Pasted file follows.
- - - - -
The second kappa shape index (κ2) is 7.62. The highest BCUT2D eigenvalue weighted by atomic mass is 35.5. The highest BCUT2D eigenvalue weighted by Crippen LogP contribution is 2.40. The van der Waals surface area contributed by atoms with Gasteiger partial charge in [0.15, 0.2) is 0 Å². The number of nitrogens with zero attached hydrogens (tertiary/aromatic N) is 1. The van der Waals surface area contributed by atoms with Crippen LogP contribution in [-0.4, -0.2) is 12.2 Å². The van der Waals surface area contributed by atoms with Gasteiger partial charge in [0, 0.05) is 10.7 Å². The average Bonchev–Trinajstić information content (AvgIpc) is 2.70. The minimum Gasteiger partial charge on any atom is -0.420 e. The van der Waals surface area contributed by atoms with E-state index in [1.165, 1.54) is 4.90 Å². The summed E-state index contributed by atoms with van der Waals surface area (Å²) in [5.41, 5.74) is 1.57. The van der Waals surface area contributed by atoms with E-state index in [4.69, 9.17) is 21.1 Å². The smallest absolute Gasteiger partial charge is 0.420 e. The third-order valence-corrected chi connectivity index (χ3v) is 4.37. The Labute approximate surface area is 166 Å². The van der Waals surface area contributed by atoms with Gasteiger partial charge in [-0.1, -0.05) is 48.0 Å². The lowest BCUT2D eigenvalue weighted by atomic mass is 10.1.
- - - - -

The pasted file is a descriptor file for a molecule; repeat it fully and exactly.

The second kappa shape index (κ2) is 7.62. The highest BCUT2D eigenvalue weighted by atomic mass is 35.5. The highest BCUT2D eigenvalue weighted by Crippen LogP contribution is 2.40. The van der Waals surface area contributed by atoms with Gasteiger partial charge in [0.15, 0.2) is 0 Å². The number of nitrogens with zero attached hydrogens (tertiary/aromatic N) is 1. The van der Waals surface area contributed by atoms with Crippen LogP contribution in [-0.4, -0.2) is 12.2 Å². The van der Waals surface area contributed by atoms with Gasteiger partial charge in [0, 0.05) is 10.7 Å². The average Bonchev–Trinajstić information content (AvgIpc) is 2.70. The minimum Gasteiger partial charge on any atom is -0.420 e. The van der Waals surface area contributed by atoms with E-state index in [1.165, 1.54) is 4.90 Å². The summed E-state index contributed by atoms with van der Waals surface area (Å²) in [5.41, 5.74) is 1.57. The van der Waals surface area contributed by atoms with E-state index in [4.69, 9.17) is 21.1 Å². The smallest absolute Gasteiger partial charge is 0.420 e. The third-order valence-corrected chi connectivity index (χ3v) is 4.37. The Labute approximate surface area is 166 Å². The van der Waals surface area contributed by atoms with Gasteiger partial charge in [-0.1, -0.05) is 48.0 Å². The lowest BCUT2D eigenvalue weighted by atomic mass is 10.1.